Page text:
We have a certain fascination with tourist kitsch – and Cuzco has quite a bit. There is a certain thrill to wandering through tourist market after tourist market of colorful hats, scarves, gloves, wall hangings… whatever you can weave or knit. Actually, I found the piles of Quechua-influenced tourist paraphernalia kind of spectacular. There’s also a nice selection of quirky religious art. In addition, there are some great street vendors up in San Blas, some of which sold jewelry made of intricately braided fishing line!!! And don’t worry, if the kitsch doesn’t interest you, there are more upscale stores  selling luxury alpaca goods and high-end art.

Sample Real Peruvian Food at Olas Bravas

Olas Bravas arroz con mariscos

Frankly, Cuzco is not the best place to eat in Peru. The constant flow of tourists means that lazy eateries in the tourist center can serve second-rate food and still survive. Bad Italian, chicken with fries, and a few watered down Peruvian specialties sums up most of what you are likely to encounter in the tourist zone.

There are a few nicer restaurants where you should encounter better options, but these are often massively overpriced compared to what you can find in other parts of Peru. And even the food here can be less than desirable.

To find good food, head out of the center and ask locals for recommendations. We loved Olas Bravas for great ceviche, arroz con mariscos and tons of other great local options. Budgeteers and culinary adventurers will also want to check out the San Pedro market for tons of regional specialties. Frog juice anyone? It’s freshly squeezed.

Visit a Local Market

The Chinchero market

Visiting a local market is a great way to see Quechua people from mountain villages who come down to buy and sell vegetables and textiles. Most tourists head straight for Pisac because the large market there can easily be combined with Pisac’s impressive ruins.

If you do go to the Pisac market, cut through the tourist stalls past the lamb ladies (who are very photogenic) and head straight to the fruit and vegetable section. That’s where you will find people in authentic traditional clothing. Don’t forget to photograph the beautiful Indian corn, pumpkins and potatoes.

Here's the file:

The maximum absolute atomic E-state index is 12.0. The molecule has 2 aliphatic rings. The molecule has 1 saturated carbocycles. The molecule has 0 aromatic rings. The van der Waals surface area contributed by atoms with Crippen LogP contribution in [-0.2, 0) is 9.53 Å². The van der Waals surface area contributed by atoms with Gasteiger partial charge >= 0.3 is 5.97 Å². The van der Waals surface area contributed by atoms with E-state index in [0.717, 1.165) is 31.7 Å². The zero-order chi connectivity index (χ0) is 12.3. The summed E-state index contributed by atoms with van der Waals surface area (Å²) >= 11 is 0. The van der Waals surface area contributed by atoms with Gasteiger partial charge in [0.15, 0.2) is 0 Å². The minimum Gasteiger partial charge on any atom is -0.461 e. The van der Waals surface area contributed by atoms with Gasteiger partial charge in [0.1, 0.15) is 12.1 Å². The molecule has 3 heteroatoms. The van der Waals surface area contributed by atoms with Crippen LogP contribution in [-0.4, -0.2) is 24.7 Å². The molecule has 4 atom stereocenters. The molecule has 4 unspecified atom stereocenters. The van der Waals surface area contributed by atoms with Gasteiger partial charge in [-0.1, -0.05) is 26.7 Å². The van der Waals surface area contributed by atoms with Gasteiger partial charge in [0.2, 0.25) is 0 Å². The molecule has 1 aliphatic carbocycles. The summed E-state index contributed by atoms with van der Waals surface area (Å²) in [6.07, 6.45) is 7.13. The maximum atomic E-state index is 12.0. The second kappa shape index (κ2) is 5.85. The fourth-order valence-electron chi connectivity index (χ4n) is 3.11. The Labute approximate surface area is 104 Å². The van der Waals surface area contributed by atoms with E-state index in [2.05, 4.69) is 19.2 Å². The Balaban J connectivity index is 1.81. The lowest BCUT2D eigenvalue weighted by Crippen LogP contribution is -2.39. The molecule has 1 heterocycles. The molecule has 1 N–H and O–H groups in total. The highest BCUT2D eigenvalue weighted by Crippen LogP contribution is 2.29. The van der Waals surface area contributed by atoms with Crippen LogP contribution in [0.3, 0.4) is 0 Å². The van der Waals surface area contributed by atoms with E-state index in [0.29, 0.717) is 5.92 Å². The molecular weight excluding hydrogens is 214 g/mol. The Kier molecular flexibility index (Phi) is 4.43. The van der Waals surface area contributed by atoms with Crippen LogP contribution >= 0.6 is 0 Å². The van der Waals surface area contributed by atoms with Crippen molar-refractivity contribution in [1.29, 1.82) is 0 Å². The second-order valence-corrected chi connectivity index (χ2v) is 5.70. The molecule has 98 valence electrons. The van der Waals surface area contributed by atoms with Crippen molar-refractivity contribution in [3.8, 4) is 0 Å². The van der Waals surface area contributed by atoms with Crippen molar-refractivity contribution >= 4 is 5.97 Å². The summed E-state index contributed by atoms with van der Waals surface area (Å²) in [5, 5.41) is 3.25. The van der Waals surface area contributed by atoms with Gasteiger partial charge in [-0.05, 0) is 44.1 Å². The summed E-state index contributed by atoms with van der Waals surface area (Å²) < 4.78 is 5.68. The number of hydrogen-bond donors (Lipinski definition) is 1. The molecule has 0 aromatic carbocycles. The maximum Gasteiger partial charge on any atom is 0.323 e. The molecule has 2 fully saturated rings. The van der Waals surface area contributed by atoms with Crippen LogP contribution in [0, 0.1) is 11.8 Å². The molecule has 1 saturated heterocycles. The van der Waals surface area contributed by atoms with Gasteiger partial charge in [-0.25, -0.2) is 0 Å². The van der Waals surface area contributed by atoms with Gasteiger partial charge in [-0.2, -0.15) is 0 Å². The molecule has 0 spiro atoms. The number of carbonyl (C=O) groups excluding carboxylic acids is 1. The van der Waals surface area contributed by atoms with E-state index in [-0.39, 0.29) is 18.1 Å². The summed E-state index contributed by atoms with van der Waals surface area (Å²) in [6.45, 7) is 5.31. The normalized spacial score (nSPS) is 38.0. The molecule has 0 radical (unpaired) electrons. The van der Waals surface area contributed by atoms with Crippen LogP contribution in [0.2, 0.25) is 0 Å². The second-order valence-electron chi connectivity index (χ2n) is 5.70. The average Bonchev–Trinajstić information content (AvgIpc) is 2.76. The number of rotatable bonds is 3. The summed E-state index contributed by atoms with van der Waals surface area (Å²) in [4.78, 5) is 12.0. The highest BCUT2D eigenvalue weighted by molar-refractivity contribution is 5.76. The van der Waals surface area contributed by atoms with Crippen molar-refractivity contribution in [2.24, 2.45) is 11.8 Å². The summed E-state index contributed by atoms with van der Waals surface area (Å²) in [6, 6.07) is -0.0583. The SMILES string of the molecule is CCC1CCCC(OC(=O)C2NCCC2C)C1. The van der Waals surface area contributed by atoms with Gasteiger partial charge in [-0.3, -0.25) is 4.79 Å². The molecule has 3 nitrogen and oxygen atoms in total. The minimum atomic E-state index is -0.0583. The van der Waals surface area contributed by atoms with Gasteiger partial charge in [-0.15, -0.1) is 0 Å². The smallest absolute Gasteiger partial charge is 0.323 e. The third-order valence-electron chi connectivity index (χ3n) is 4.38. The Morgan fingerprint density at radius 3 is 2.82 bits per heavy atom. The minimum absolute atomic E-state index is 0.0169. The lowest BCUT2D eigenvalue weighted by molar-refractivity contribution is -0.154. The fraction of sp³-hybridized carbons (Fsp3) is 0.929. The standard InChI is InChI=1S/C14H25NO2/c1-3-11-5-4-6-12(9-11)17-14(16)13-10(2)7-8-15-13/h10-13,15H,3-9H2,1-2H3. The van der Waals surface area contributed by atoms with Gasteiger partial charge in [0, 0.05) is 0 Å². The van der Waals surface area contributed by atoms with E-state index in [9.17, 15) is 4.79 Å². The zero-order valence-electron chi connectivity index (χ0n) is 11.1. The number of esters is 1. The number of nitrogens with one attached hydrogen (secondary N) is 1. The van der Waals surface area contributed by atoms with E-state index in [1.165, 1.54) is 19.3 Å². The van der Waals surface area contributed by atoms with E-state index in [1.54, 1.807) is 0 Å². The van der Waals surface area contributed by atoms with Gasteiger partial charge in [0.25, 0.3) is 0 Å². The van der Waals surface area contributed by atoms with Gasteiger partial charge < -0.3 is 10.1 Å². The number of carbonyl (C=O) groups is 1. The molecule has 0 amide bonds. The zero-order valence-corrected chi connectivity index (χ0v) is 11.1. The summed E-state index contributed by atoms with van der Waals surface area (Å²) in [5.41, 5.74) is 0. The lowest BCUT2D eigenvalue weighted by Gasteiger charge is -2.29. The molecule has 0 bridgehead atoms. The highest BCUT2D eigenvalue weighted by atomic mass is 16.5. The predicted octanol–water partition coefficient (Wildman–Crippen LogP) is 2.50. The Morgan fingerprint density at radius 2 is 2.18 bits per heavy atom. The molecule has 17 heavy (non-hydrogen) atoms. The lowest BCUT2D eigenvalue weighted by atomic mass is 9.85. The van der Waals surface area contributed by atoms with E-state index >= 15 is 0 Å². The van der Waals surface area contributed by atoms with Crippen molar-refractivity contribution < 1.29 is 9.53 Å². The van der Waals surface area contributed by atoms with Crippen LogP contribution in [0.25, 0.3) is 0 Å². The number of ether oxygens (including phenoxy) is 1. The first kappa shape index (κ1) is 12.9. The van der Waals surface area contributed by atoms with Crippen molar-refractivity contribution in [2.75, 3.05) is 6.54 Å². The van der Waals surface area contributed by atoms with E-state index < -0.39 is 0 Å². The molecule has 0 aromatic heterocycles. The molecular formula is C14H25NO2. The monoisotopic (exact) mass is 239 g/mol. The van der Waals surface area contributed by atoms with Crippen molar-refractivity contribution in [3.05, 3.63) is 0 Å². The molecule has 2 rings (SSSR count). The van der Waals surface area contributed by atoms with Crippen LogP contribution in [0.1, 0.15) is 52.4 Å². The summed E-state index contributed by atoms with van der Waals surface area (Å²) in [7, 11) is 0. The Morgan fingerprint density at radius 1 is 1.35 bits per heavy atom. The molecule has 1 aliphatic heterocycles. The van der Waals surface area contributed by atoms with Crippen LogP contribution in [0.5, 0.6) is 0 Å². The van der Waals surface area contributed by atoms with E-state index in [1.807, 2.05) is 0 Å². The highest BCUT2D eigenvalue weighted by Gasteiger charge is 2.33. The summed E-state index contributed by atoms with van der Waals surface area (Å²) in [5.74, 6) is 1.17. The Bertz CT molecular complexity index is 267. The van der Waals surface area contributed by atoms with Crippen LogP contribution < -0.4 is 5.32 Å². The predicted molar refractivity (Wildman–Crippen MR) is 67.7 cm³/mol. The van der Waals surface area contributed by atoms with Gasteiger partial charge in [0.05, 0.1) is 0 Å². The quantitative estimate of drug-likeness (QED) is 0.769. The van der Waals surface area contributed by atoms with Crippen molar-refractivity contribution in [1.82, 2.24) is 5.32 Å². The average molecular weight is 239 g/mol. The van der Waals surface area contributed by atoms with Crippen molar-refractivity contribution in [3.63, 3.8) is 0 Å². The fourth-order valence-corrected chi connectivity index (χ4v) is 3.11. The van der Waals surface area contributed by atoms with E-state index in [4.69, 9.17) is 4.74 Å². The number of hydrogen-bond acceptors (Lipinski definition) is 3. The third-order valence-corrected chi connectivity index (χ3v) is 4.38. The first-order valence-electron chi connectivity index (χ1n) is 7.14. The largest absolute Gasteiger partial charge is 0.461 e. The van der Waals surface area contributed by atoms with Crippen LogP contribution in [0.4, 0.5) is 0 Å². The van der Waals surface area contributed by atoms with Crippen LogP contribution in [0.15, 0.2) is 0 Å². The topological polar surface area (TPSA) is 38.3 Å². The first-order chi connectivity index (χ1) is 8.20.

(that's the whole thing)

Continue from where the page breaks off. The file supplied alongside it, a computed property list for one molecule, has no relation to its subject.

Although Pisac is worth a visit, we actually preferred the much more traditional market in beautiful Chinchero, which bizarrely is much closer to Cuzco. Not only does the market offer up a much more authentic experience, but Chinchero also has a beautiful colonial church, terraced Inca ruins and tremendous views of Mt. Veronica. Enjoy those views now… this beautiful little valley is slated to be the location of Cuzco’s new international airport. Ugggh!!!

Explore the Sacred Valley Ruins

Tony at SaqsawaymanExploring the Inca ruins at Saqsawayman

And last (but by no means least), get out into the Sacred Valley and explore the Incan and pre-Incan ruins. Unless you have zero interest in history or culture, we highly recommend you avoid the see-everything-in-a-day tours offered in Cuzco. Take a few days and soak up the culture in the valley; get out and walk a little. And don’t worry if you weren’t able to book a trek along the official Inca Trail. There are plenty of ruins which are accessible without an Inca Trail permit and even other Inca trails to discover on your own.

Overlooking Pisac ruins Incredible semi-circle of Inca ruins at Pisac

A small temple in Pisac Thomas rests inside a small temple at Pisac

Thomas at Tambomachay

Thomas explores the Inca fountains at Tambomachay

Giant gates at Piquillacta Tony passes the giant Wari (pre-Incan) gates at Piquillacta

Inca terraces at Chinchero Stunning Inca terraces at Chinchero


9 responses to “Cuzco and the Sacred Valley”

  1. avatar Steph says:

    Thanks for the tips!

  2. avatar Renuka says:

    What a stunning destination! I like the barren landscapes – so gorgeous! And of course, the colors! Lovely local festivals and lovely people. 🙂 I am sure hiking and exploring things on impulse must have been super exhilarating.

    • avatar Tony says:

      @Renuka It is a stunning destination with tons of great things to do. And many extended trips to destinations further afield.

  3. avatar Jeremy Bodega says:

    These are really great pictures. I’m going next June and I was looking up things to do and I found your website. Do you know if there is a book of day hikes in the Cuzco area?

    • avatar Tony says:

      We looked in Cuzco, but we didn’t find anything worth recommending. In general, we actually found it a bit difficult to get information on day hikes. There are some older books, which appear to be out of print. If anyone else has a recommendation let us know.

  4. avatar Fabiana says:

    While in Peru found a thing they called Jalea, basically deep fried sea food, I fell in love with it and haven’t found anything like that.

    Great photos